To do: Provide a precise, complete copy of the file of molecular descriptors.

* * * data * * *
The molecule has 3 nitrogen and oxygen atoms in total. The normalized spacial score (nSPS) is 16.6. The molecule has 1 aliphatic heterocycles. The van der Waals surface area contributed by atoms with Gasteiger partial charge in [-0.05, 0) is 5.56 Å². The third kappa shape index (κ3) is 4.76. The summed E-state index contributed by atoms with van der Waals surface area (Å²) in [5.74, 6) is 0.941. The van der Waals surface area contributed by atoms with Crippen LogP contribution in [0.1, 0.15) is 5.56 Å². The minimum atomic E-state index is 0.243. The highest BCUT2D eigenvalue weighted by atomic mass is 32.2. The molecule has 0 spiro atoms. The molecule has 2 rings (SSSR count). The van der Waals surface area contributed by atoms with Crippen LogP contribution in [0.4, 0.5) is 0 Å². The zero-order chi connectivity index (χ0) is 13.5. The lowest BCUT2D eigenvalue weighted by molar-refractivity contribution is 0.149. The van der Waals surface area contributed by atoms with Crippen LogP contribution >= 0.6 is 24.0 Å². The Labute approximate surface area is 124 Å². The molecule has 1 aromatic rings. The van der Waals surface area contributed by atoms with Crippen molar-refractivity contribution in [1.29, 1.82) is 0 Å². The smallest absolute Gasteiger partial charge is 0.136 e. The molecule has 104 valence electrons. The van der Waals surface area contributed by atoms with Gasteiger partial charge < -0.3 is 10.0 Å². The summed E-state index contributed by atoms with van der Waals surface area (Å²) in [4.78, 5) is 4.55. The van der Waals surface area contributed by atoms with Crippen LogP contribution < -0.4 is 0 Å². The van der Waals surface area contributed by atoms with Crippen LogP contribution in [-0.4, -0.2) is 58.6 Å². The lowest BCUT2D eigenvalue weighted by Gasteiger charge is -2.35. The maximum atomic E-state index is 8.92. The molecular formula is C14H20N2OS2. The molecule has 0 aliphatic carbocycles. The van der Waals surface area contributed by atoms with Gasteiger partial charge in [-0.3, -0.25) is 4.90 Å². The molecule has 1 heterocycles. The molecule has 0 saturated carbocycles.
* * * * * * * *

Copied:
The molecule has 3 nitrogen and oxygen atoms in total. The normalized spacial score (nSPS) is 16.6. The molecule has 1 aliphatic heterocycles. The van der Waals surface area contributed by atoms with Gasteiger partial charge in [-0.05, 0) is 5.56 Å². The third kappa shape index (κ3) is 4.76. The summed E-state index contributed by atoms with van der Waals surface area (Å²) in [5.74, 6) is 0.941. The van der Waals surface area contributed by atoms with Crippen LogP contribution in [0.1, 0.15) is 5.56 Å². The minimum atomic E-state index is 0.243. The highest BCUT2D eigenvalue weighted by atomic mass is 32.2. The molecule has 0 spiro atoms. The molecule has 2 rings (SSSR count). The van der Waals surface area contributed by atoms with Crippen LogP contribution in [0.4, 0.5) is 0 Å². The zero-order chi connectivity index (χ0) is 13.5. The lowest BCUT2D eigenvalue weighted by molar-refractivity contribution is 0.149. The van der Waals surface area contributed by atoms with Crippen LogP contribution >= 0.6 is 24.0 Å². The Labute approximate surface area is 124 Å². The molecule has 1 aromatic rings. The van der Waals surface area contributed by atoms with Crippen molar-refractivity contribution in [1.29, 1.82) is 0 Å². The smallest absolute Gasteiger partial charge is 0.136 e. The molecule has 104 valence electrons. The van der Waals surface area contributed by atoms with Gasteiger partial charge < -0.3 is 10.0 Å². The summed E-state index contributed by atoms with van der Waals surface area (Å²) in [4.78, 5) is 4.55. The van der Waals surface area contributed by atoms with Crippen LogP contribution < -0.4 is 0 Å². The van der Waals surface area contributed by atoms with Crippen LogP contribution in [-0.4, -0.2) is 58.6 Å². The lowest BCUT2D eigenvalue weighted by Gasteiger charge is -2.35. The maximum atomic E-state index is 8.92. The molecular formula is C14H20N2OS2. The molecule has 0 aliphatic carbocycles. The van der Waals surface area contributed by atoms with Gasteiger partial charge in [-0.3, -0.25) is 4.90 Å². The molecule has 1 heterocycles. The molecule has 0 saturated carbocycles.